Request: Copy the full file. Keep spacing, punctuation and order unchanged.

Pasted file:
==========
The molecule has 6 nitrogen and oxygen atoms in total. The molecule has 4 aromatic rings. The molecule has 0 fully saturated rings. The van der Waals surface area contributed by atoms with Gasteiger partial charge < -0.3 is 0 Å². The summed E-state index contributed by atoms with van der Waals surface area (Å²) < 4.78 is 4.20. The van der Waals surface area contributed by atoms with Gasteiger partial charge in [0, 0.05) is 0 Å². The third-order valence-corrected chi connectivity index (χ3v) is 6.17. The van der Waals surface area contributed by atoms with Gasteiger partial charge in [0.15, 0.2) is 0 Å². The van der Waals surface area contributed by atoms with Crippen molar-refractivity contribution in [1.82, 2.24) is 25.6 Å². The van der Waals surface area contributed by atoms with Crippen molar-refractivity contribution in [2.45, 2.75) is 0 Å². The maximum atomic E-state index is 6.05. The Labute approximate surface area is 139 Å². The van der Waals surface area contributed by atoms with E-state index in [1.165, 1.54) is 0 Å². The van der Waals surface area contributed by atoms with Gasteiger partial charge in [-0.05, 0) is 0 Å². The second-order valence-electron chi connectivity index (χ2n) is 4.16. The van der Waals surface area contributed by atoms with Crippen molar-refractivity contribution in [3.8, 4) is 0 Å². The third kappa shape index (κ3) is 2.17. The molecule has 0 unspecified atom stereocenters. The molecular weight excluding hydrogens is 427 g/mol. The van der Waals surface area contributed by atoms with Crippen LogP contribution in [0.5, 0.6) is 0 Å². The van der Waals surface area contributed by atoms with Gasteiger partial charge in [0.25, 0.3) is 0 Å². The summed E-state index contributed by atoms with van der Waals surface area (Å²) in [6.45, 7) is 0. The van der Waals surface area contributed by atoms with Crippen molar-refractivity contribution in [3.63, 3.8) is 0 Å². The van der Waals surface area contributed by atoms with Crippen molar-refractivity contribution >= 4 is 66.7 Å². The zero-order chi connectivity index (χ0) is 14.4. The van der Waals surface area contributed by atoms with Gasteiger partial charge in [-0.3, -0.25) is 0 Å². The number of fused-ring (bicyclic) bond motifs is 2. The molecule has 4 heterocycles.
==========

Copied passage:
The molecule has 6 nitrogen and oxygen atoms in total. The molecule has 4 aromatic rings. The molecule has 0 fully saturated rings. The van der Waals surface area contributed by atoms with Gasteiger partial charge < -0.3 is 0 Å². The summed E-state index contributed by atoms with van der Waals surface area (Å²) < 4.78 is 4.20. The van der Waals surface area contributed by atoms with Gasteiger partial charge in [0, 0.05) is 0 Å². The third-order valence-corrected chi connectivity index (χ3v) is 6.17. The van der Waals surface area contributed by atoms with Gasteiger partial charge in [0.15, 0.2) is 0 Å². The van der Waals surface area contributed by atoms with Crippen molar-refractivity contribution in [1.82, 2.24) is 25.6 Å². The van der Waals surface area contributed by atoms with Crippen molar-refractivity contribution in [2.45, 2.75) is 0 Å². The maximum atomic E-state index is 6.05. The Labute approximate surface area is 139 Å². The van der Waals surface area contributed by atoms with E-state index in [1.165, 1.54) is 0 Å². The van der Waals surface area contributed by atoms with Gasteiger partial charge in [-0.05, 0) is 0 Å². The second-order valence-electron chi connectivity index (χ2n) is 4.16. The van der Waals surface area contributed by atoms with Crippen molar-refractivity contribution in [3.8, 4) is 0 Å². The third kappa shape index (κ3) is 2.17. The molecule has 0 unspecified atom stereocenters. The molecular weight excluding hydrogens is 427 g/mol. The van der Waals surface area contributed by atoms with Crippen LogP contribution in [0.5, 0.6) is 0 Å². The van der Waals surface area contributed by atoms with Gasteiger partial charge in [0.25, 0.3) is 0 Å². The summed E-state index contributed by atoms with van der Waals surface area (Å²) in [6.45, 7) is 0. The van der Waals surface area contributed by atoms with Crippen molar-refractivity contribution in [3.63, 3.8) is 0 Å². The van der Waals surface area contributed by atoms with Crippen molar-refractivity contribution >= 4 is 66.7 Å². The zero-order chi connectivity index (χ0) is 14.4. The van der Waals surface area contributed by atoms with Gasteiger partial charge in [-0.3, -0.25) is 0 Å². The number of fused-ring (bicyclic) bond motifs is 2. The molecule has 4 heterocycles.